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# What is the first law of thermodynamics?

Learn what the first law of thermodynamics is and how to use it.

## What is the first law of thermodynamics?

Many power plants and engines operate by turning heat energy into work. The reason is that a heated gas can do work on mechanical turbines or pistons, causing them to move. The first law of thermodynamics applies the conservation of energy principle to systems where heat transfer and doing work are the methods of transferring energy into and out of the system. The first law of thermodynamics states that the change in internal energy of a system $\mathrm{\Delta }U$ equals the net heat transfer into the system $Q$, plus the net work done on the system $W$. In equation form, the first law of thermodynamics is,
$\mathrm{\Delta }U=Q+W$
Here $\mathrm{\Delta }U$ is the change in internal energy $U$ of the system. $Q$ is the net heat transferred into the system—that is, $Q$ is the sum of all heat transfer into and out of the system. $W$ is the net work done on the system.
So positive heat $Q$ adds energy to the system and positive work $W$ adds energy to the system. This is why the first law takes the form it does, $\mathrm{\Delta }U=Q+W$. It simply says that you can add to the internal energy by heating a system, or doing work on the system.

## What do each of these terms ($\mathrm{\Delta }U,Q,W$‍ ) mean?

Nothing quite exemplifies the first law of thermodynamics as well as a gas (like air or helium) trapped in a container with a tightly fitting movable piston (as seen below). We'll assume the piston can move up and down, compressing the gas or allowing the gas to expand (but no gas is allowed to escape the container).
The gas molecules trapped in the container are the "system". Those gas molecules have kinetic energy.
The internal energy $U$ of our system can be thought of as the sum of all the kinetic energies of the individual gas molecules. So, if the temperature $T$ of the gas increases, the gas molecules speed up and the internal energy $U$ of the gas increases (which means $\mathrm{\Delta }U$ is positive). Similarly, if the temperature $T$ of the gas decreases, the gas molecules slow down, and the internal energy $U$ of the gas decreases (which means $\mathrm{\Delta }U$ is negative).
It's really important to remember that internal energy $U$ and temperature $T$ will both increase when the speeds of the gas molecules increase, since they are really just two ways of measuring the same thing; how much energy is in a system. Since temperature and internal energy are proportional $T\propto U$, if the internal energy doubles the temperature doubles. Similarly, if the temperature does not change, the internal energy does not change.
One way we can increase the internal energy $U$ (and therefore the temperature) of the gas is by transferring heat $Q$ into the gas. We can do this by placing the container over a Bunsen burner or submerging it in boiling water. The high temperature environment would then conduct heat thermally through the walls of the container and into the gas, causing the gas molecules to move faster. If heat enters the gas, $Q$ will be a positive number. Conversely, we can decrease the internal energy of the gas by transferring heat out of the gas. We could do this by placing the container in an ice bath. If heat exits the gas, $Q$ will be a negative number. This sign convention for heat $Q$ is represented in the image below.
Since the piston can move, the piston can do work on the gas by moving downward and compressing the gas. The collision of the downward moving piston with the gas molecules causes the gas molecules to move faster, increasing the total internal energy. If the gas is compressed, the work done on the gas ${W}_{\text{on gas}}$ is a positive number. Conversely, if the gas expands and pushes the piston upward, work is done by the gas. The collision of the gas molecules with the receding piston causes the gas molecules to slow down, decreasing the internal energy of the gas. If the gas expands, the work done on the gas ${W}_{\text{on gas}}$ is a negative number. This sign convention for work $W$ is represented in the image below.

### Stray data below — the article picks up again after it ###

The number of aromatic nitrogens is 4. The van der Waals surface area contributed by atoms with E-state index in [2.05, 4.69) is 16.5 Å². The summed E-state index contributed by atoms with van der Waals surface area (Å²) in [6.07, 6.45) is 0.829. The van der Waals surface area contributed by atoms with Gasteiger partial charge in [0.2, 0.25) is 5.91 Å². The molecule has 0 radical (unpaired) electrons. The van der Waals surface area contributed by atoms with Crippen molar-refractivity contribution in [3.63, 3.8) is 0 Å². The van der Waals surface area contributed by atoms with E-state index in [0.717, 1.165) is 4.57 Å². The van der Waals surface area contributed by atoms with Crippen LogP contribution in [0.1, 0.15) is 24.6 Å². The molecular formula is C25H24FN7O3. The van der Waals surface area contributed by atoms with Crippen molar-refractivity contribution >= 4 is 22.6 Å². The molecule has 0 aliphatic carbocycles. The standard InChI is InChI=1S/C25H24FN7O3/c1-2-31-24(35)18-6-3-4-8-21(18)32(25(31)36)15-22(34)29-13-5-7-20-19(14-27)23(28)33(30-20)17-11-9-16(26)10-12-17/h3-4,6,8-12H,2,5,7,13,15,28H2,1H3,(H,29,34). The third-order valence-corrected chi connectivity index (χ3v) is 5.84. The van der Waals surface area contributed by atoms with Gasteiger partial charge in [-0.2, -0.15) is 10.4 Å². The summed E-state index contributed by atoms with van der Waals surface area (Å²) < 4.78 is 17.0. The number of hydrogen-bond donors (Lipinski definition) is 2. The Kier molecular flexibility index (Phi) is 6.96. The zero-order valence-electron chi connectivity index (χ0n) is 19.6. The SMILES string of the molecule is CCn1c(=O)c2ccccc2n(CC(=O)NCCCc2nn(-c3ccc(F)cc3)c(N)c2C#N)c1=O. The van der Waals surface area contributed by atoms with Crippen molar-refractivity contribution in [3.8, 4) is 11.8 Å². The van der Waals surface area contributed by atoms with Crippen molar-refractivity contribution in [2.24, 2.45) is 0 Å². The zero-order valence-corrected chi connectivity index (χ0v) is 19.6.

Below is a table that summarizes the signs conventions for all three quantities $\left(\mathrm{\Delta }U,Q,W\right)$ discussed above.
$\mathrm{\Delta }U$ (change in internal energy)$Q$ (heat)$W$ (work done on gas)
is $+$ if temperature $T$ increasesis $+$ if heat enters gasis $+$ if gas is compressed
is $-$ if temperature $T$ decreasesis $-$ if heat exits gasis $-$ if gas expands
is $0$ if temperature $T$ is constantis $0$ if no heat exchangedis $0$ if volume is constant

## Is heat $Q$‍  the same thing as temperature $T?$‍

Absolutely not. This is one of the most common misconceptions when dealing with the first law of thermodynamics. The heat $Q$ represents the heat energy that enters a gas (e.g. thermal conduction through the walls of the container). The temperature $T$ on the other hand, is a number that's proportional to the total internal energy of the gas. So, $Q$ is the energy a gas gains through thermal conduction, but $T$ is proportional to the total amount of energy a gas has at a given moment. The heat that enters a gas might be zero $\left(Q=0\right)$ if the container is thermally insulated, however, that does not mean that the temperature of the gas is zero (since the gas likely had some internal energy to start with).
To drive this point home, consider the fact that the temperature $T$ of a gas can increase even if heat $Q$ leaves the gas. This sounds counterintuitive, but since both work and heat can change the internal energy of a gas, they can both affect the temperature of a gas. For instance, if you place a piston in a sink of ice water, heat will conduct energy out the gas. However, if we compress the piston so that the work done on the gas is greater than the heat energy that leaves the gas, the total internal energy of the gas will increase.

## What do solved examples involving the first law of thermodynamics look like?

### Example 1: Nitrogen piston

A container has a sample of nitrogen gas and a tightly fitting movable piston that does not allow any of the gas to escape. During a thermodynamics process, of heat enter the gas, and the gas does of work in the process.
What was the change in internal energy of the gas during the process described above?
Solution:
$\mathrm{\Delta }U=Q+W\phantom{\rule{1em}{0ex}}\text{(start with the first law of thermodynamics)}$
Note: Since the internal energy of the gas decreases, the temperature must decrease as well.

### Example 2: Heating helium

Four identical containers have equal amounts of helium gas that all start at the same initial temperature. Containers of gas also have a tightly fitting movable piston that does not allow any of the gas to escape. Each sample of gas is taken through a different process as described below: